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access_time 03:46, 4 April 2016
Melody Abikhair

Offering an adjunctive self-collection screening program to previously under and unscreened individuals is likely to carry a significant survival benefit along with reduction in morbidity associated with missed cervical cancer diagnoses. [1] However, it is crucial that this is implemented with a focus on maintaining appropriate standards of quality in order to ensure a program that is safe, effective, patient-centred, timely, efficient and equitable. [2]

Australian and international data has shown self-collection samples to be as sensitive as clinician collected samples providing PCR testing is performed. [3, 4] Further, offering a less invasive testing option to those previously not participating in screening opens an opportunity to prevent a greater amount of missed diagnoses or identification of high risk cases in a greater percentage of the population. However, ensuring adequate follow up of positive results in these patients represents a quality and safety issue, and thus a strategy to deal with this must be included in the design of the proposed program.

In the recent Australian iPAP trial, 23% of previously under or unscreened women returned a self-collected swab sample, with 45 of these testing positive for high-risk HPV 16/18. [5] Of concern, 38% of these high-risk positive women failed to go on to attend for recommended colposcopy. It is therefore vital that an appropriate follow up service is implemented to counsel all women with positive high risk results in order to ensure equal access to the provision of safe, effective and high quality care despite the influence of individual circumstances.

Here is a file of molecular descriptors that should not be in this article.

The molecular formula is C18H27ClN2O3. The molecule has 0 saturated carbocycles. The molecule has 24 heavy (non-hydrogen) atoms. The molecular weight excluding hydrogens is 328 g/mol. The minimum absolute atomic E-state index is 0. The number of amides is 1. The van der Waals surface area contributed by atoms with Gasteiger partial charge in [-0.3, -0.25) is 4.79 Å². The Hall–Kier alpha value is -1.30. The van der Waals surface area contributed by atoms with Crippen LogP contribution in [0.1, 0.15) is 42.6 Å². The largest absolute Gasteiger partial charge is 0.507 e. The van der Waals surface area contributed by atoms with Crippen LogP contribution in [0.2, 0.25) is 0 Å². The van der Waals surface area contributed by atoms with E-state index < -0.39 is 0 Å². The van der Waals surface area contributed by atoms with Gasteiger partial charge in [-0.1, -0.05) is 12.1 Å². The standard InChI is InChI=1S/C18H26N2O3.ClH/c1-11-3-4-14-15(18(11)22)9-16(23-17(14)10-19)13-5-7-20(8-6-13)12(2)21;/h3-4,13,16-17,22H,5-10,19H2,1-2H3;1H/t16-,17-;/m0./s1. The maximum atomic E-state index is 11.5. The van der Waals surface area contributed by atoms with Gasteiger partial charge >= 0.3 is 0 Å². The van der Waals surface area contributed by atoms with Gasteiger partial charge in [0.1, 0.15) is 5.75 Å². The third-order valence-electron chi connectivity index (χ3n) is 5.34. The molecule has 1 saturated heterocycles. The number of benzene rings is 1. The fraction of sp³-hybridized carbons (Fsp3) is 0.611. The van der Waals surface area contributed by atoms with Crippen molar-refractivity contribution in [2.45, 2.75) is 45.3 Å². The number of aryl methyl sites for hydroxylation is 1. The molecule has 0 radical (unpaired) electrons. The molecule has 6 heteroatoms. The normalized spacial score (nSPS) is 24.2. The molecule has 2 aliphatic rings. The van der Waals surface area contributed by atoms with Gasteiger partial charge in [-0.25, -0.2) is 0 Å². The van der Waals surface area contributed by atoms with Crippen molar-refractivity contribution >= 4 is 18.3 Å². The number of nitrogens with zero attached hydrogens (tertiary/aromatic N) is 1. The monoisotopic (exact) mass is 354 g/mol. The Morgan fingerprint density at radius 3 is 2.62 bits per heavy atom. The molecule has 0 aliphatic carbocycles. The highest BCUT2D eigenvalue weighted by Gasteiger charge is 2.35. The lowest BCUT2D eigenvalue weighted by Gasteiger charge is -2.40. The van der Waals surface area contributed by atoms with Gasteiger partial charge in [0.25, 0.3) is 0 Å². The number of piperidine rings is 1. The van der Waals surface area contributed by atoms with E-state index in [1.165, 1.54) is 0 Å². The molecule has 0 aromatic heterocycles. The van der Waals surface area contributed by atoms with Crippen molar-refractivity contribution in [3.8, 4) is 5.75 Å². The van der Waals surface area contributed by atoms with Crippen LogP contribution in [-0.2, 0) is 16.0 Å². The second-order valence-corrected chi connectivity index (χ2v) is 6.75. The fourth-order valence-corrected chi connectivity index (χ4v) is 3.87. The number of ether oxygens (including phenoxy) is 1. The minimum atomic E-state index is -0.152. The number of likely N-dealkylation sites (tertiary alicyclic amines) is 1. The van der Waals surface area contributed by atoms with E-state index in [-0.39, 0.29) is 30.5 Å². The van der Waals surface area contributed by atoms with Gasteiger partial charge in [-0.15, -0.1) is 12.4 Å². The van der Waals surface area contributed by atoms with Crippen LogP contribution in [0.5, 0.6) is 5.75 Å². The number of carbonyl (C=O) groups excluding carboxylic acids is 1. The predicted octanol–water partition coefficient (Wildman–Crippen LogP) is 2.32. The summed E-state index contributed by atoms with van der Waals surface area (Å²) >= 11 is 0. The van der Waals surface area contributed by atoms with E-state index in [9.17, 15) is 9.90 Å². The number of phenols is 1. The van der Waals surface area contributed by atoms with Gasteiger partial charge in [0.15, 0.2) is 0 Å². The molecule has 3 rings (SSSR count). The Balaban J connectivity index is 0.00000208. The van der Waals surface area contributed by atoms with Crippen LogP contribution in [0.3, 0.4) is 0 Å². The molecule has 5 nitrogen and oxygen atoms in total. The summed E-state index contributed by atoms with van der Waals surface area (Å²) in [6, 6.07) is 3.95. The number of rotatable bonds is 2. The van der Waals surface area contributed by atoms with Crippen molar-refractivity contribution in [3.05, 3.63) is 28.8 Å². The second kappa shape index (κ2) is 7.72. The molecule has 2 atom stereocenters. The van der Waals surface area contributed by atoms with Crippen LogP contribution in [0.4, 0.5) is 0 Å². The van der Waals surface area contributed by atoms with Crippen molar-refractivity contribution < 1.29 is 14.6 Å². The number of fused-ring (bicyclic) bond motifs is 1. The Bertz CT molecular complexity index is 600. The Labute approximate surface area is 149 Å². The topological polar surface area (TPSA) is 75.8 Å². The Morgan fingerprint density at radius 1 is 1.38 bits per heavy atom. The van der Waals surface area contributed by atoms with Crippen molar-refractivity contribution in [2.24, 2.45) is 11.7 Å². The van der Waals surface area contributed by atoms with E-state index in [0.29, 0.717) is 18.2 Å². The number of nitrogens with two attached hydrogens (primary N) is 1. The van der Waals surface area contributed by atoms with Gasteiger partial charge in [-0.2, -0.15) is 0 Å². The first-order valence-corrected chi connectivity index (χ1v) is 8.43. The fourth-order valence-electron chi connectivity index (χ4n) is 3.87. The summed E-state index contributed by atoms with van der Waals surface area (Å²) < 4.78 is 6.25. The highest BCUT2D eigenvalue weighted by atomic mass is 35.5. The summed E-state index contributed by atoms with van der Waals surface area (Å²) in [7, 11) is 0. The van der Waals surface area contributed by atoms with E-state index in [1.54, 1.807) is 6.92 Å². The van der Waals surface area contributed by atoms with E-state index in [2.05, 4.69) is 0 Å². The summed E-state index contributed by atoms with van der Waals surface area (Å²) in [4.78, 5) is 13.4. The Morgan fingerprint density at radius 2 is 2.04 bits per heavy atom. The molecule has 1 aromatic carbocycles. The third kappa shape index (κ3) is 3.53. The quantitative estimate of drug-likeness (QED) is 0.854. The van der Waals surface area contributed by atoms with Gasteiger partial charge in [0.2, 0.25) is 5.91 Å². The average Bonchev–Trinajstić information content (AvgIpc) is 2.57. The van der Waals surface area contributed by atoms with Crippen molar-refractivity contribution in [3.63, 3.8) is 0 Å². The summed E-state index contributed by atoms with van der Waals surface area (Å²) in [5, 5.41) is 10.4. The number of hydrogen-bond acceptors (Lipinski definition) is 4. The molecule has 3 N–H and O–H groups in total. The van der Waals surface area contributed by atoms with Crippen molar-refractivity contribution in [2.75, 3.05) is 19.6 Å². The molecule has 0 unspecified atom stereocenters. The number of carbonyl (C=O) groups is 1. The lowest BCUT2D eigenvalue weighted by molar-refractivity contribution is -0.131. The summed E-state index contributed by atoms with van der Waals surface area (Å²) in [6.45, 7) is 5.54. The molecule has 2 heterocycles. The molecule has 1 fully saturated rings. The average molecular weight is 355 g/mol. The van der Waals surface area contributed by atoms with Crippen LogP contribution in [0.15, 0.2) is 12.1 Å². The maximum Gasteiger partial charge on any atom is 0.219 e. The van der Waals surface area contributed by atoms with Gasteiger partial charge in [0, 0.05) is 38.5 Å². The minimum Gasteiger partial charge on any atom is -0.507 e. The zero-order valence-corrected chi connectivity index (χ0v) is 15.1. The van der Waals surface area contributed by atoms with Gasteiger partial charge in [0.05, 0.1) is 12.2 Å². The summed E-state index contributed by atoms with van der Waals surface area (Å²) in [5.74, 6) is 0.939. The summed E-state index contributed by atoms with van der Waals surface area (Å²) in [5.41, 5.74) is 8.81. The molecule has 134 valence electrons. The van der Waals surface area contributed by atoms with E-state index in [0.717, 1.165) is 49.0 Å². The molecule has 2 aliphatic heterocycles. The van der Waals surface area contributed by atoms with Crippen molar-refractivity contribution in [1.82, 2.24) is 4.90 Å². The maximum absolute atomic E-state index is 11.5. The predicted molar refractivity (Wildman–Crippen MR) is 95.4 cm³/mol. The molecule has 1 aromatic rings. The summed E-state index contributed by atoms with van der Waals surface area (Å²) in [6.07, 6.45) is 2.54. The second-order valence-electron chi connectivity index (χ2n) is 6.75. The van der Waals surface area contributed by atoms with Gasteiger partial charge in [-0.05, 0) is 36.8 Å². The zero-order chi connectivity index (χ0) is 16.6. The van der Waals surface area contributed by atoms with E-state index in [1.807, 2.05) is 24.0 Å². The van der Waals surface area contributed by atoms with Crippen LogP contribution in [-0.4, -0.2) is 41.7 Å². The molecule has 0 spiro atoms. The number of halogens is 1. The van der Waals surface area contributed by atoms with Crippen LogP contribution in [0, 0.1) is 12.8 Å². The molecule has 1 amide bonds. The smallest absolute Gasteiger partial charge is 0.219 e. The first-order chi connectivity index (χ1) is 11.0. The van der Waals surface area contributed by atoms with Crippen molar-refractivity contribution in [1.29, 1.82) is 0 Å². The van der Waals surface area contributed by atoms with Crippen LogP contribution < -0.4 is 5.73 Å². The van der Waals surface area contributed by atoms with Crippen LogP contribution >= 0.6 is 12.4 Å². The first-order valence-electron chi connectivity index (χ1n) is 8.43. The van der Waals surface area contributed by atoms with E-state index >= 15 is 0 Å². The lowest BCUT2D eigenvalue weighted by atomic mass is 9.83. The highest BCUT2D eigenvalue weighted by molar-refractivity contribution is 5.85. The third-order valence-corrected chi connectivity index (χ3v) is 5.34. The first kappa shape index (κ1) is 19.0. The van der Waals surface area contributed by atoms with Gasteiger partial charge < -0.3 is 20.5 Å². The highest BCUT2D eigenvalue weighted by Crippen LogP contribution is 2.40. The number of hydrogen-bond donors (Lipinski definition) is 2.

References

1. Smith, M., et al. Impact of HPV sample self-collection for underscreened women in the renewed Cervical Screening Program. Med J Aust, 2016. 204, 194.
2. Corrigan, J., et al., Crossing the Quality Chasm: A New Health System for the 21st Century, in Committee on Quality of Health Care in America, Institute of Medicine2001, National Academy Press: Washington DC.
3. Arbyn, M. and P.E. Castle, Offering Self-Sampling Kits for HPV Testing to Reach Women Who Do Not Attend in the Regular Cervical Cancer Screening Program. Cancer Epidemiology Biomarkers & Prevention, 2015. 24(5): p. 769-772.
4. Australian Government Department of Health. National Cervical Screening Program. Overview of the Renewal. 2014; Available from: http://www.cancerscreening.gov.au/internet/screening/publishing.nsf/content/renewal-ncsp-pres.
5. Sultana, F., et al. Home-based HPV self-sampling improves participation by never-screened and under-screened women: Results from a large randomized trial (iPap) in Australia. International Journal of Cancer, 2016. DOI: 10.1002/ijc.30031.


Competing Interests: No relevant disclosures

Dr Melody Abikhair
Monash University

access_time 11:43, 6 April 2016
Jane Williams

This paper and editorial (1) are based on two under-explored assumptions: 1) in-clinic self-testing will increase recruitment; and 2) women who self-test will receive adequate follow-up.